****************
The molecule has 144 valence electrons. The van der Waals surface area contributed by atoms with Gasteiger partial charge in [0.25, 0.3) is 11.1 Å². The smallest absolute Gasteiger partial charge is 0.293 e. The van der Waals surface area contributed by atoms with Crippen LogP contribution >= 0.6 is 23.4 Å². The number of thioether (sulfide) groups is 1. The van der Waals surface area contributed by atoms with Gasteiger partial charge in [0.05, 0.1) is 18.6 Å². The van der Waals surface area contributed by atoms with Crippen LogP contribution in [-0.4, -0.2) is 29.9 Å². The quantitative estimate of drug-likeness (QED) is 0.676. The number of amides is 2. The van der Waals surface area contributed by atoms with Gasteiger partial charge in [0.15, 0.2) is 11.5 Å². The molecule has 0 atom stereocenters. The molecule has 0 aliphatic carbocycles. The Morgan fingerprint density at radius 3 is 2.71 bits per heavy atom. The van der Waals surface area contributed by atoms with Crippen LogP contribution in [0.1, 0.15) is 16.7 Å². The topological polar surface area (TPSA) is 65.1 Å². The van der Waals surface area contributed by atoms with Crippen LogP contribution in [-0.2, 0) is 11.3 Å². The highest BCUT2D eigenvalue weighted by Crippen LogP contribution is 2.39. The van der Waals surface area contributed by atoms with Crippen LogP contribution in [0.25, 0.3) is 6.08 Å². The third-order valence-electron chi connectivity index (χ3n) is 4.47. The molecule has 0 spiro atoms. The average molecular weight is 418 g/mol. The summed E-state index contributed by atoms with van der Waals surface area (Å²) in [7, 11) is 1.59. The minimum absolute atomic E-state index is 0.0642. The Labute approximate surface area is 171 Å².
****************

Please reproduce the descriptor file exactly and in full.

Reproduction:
The molecule has 144 valence electrons. The van der Waals surface area contributed by atoms with Gasteiger partial charge in [0.25, 0.3) is 11.1 Å². The smallest absolute Gasteiger partial charge is 0.293 e. The van der Waals surface area contributed by atoms with Crippen LogP contribution >= 0.6 is 23.4 Å². The number of thioether (sulfide) groups is 1. The van der Waals surface area contributed by atoms with Gasteiger partial charge in [0.05, 0.1) is 18.6 Å². The van der Waals surface area contributed by atoms with Crippen LogP contribution in [-0.4, -0.2) is 29.9 Å². The quantitative estimate of drug-likeness (QED) is 0.676. The number of amides is 2. The van der Waals surface area contributed by atoms with Gasteiger partial charge in [0.15, 0.2) is 11.5 Å². The molecule has 0 atom stereocenters. The molecule has 0 aliphatic carbocycles. The Morgan fingerprint density at radius 3 is 2.71 bits per heavy atom. The van der Waals surface area contributed by atoms with Crippen LogP contribution in [0.1, 0.15) is 16.7 Å². The topological polar surface area (TPSA) is 65.1 Å². The van der Waals surface area contributed by atoms with Crippen LogP contribution in [-0.2, 0) is 11.3 Å². The highest BCUT2D eigenvalue weighted by Crippen LogP contribution is 2.39. The van der Waals surface area contributed by atoms with Crippen LogP contribution in [0.25, 0.3) is 6.08 Å². The third-order valence-electron chi connectivity index (χ3n) is 4.47. The molecule has 0 spiro atoms. The average molecular weight is 418 g/mol. The summed E-state index contributed by atoms with van der Waals surface area (Å²) in [7, 11) is 1.59. The minimum absolute atomic E-state index is 0.0642. The Labute approximate surface area is 171 Å².